The year prior, Peter Eastgate broke Phil Hellmuth's 19-year-old record as the youngest WSOP main event champion. The mark didn't last long, as 21-year-old Joe Cada broke it the following year. With the November Nine in full swing, the 2009 WSOP main event final table was jam-packed with notable players, including poker superstar Phil Ivey, Cardplayer editor Jeff Shulman and two young Europeans who also made the final table at the WSOP Europe main event in Antoine Saout and James Akenhead.

After being down to four big blinds -- and then hitting some timely sets against his opponents -- Cada played heads-up against an amateur logger from Maryland. Darvin Moon, who was the chip leader heading into the final table, had been the fairy tale of the 2009 WSOP main event. However, after a lengthy and competitive heads-up battle, Cada came out victorious, earning more than $8.5 million.

10. 1998: "You call, it's gonna be all over, baby."

Delivering one of the most famous poker quotes, 35-year old Scotty Nguyen exclaimed, "You call, it's gonna be all over, baby," to Kevin McBride during the final hand with a full house (9-9-8-8-8) on the board. While puffing on a cigarette and drinking his signature beer, Nguyen boldly broadcast the cocky remark, and McBride called, playing just the board. Nguyen revealed J-9 for a bigger full house to become the 1998 WSOP main event champion, and the Prince of Poker was born.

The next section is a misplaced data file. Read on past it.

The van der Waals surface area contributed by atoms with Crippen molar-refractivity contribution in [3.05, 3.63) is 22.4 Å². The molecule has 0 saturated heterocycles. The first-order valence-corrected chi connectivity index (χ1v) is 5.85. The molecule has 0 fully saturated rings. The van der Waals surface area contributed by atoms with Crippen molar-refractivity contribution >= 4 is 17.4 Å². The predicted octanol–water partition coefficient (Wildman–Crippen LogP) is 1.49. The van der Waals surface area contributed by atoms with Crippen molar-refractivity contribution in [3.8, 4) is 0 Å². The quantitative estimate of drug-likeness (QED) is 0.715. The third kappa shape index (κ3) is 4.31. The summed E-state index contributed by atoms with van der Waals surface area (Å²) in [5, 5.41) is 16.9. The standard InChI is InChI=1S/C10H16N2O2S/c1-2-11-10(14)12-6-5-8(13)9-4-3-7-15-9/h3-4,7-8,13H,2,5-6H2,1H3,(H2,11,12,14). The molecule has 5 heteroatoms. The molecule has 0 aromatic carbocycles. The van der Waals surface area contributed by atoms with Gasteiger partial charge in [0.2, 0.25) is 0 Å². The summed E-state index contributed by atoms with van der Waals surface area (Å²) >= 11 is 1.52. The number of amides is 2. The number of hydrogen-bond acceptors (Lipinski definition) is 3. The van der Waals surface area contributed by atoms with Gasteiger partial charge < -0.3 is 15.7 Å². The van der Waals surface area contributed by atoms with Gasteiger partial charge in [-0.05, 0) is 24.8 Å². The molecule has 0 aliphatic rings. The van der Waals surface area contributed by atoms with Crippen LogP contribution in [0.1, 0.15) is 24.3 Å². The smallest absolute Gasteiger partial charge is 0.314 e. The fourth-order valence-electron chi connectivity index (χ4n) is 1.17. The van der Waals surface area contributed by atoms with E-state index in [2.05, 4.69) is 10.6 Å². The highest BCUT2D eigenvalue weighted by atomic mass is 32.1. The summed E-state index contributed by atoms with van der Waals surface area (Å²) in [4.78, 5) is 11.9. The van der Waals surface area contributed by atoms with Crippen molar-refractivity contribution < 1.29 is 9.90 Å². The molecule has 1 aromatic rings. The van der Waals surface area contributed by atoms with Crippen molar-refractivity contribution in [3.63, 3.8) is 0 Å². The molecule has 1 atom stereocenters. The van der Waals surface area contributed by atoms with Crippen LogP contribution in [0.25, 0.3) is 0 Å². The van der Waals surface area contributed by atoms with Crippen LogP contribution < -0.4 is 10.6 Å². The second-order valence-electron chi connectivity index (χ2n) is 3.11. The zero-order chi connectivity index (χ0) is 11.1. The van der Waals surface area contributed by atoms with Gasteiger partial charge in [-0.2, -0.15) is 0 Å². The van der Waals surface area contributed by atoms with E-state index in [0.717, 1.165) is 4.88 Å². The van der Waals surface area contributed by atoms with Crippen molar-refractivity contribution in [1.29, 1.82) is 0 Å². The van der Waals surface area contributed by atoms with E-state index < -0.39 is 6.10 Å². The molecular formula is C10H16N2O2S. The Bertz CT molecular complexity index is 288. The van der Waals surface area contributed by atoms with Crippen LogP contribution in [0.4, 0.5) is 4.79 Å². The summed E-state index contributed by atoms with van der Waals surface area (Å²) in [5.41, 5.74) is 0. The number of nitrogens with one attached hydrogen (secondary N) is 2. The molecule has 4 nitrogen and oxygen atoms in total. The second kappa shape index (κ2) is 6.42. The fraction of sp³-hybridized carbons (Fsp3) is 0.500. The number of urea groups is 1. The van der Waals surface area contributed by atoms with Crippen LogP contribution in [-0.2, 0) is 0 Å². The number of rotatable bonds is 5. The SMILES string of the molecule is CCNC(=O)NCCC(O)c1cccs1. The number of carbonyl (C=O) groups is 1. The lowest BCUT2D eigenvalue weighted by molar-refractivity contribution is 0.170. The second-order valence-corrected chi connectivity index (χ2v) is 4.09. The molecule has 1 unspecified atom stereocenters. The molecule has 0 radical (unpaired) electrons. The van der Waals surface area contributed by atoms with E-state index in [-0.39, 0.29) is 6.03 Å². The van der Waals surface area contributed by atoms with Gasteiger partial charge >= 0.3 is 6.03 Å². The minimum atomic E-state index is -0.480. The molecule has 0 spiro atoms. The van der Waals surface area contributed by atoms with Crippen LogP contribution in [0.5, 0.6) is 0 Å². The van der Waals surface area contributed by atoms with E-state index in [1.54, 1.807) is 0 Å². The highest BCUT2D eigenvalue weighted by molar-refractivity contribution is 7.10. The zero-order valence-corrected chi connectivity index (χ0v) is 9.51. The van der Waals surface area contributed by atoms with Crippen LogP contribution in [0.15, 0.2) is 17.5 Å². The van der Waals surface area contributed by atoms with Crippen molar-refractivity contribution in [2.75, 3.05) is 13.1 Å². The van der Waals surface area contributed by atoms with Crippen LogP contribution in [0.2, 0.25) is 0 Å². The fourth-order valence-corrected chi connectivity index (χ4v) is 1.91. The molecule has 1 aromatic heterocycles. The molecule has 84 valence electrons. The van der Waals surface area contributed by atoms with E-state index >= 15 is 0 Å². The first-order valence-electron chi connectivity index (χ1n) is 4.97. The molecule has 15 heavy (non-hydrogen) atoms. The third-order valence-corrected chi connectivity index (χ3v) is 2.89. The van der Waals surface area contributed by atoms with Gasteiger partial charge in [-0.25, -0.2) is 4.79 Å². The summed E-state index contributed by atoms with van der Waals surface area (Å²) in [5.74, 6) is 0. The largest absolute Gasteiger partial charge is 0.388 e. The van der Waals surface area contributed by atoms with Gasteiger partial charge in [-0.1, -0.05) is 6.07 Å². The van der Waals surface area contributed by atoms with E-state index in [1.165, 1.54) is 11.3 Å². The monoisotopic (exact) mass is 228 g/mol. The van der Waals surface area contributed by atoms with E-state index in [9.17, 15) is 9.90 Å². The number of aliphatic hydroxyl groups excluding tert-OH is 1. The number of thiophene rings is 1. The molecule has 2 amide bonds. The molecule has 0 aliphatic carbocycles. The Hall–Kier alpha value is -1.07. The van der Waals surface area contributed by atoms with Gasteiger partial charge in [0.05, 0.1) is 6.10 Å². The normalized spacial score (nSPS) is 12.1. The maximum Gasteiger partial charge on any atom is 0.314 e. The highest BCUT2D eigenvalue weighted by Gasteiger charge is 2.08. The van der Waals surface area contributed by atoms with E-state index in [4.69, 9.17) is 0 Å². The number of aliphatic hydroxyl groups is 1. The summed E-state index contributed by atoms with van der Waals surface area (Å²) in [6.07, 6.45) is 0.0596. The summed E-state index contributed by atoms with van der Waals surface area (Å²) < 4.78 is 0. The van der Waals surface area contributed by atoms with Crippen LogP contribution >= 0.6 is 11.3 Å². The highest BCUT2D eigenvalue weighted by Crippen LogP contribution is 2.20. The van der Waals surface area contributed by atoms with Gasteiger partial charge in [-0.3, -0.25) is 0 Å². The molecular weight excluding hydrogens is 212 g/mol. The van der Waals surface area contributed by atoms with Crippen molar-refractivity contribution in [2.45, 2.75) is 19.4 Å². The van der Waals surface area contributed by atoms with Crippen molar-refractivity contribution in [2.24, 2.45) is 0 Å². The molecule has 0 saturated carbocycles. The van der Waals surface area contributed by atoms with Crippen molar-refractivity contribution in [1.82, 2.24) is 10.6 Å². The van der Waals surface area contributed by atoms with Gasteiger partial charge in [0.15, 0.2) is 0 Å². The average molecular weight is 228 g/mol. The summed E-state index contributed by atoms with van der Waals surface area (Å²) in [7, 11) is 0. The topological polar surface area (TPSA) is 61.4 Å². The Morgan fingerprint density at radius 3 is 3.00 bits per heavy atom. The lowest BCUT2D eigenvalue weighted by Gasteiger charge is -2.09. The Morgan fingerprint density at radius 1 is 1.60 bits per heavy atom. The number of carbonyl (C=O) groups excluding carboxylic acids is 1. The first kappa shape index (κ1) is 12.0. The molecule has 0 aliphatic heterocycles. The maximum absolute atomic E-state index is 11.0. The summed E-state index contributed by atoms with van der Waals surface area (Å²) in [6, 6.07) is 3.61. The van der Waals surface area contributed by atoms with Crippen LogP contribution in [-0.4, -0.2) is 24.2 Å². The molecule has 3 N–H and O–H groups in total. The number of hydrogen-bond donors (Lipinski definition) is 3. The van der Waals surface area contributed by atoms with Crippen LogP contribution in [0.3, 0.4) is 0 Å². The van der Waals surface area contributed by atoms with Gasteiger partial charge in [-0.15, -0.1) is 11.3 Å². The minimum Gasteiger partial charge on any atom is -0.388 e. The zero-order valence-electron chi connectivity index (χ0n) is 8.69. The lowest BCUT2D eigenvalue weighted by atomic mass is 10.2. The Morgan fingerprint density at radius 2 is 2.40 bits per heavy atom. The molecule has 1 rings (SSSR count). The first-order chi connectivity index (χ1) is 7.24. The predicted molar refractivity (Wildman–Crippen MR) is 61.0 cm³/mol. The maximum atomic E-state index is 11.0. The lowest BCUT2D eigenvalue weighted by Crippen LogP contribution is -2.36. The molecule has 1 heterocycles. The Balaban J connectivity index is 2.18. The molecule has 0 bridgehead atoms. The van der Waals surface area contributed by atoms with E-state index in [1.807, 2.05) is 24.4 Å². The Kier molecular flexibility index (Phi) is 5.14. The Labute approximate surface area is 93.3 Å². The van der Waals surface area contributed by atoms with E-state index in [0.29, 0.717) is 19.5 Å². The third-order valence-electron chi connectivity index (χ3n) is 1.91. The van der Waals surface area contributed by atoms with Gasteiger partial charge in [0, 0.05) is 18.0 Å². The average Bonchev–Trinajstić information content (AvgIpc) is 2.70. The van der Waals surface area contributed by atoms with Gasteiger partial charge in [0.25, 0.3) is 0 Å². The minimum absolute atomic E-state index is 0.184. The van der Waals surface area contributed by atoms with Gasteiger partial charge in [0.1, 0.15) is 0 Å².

In total, Nguyen has five bracelets, including his most recent 2008 Poker Players Championship. However, his most disappointing WSOP appearance had to be in 2007, when he blew up versus Philip Hilm while on the verge of another WSOP main event final table. That time, Nguyen's braggadocio got the better of him.

9. 1993: First satellite champion

Eric Drache, the WSOP tournament director from 1973 to 1988, created the concept of the satellite to increase the number of participants in the main event. In 1983, the field size of the main event was only around 100 players. Thus, for every player that could satellite into the main event, the field size would increase by a percentage point.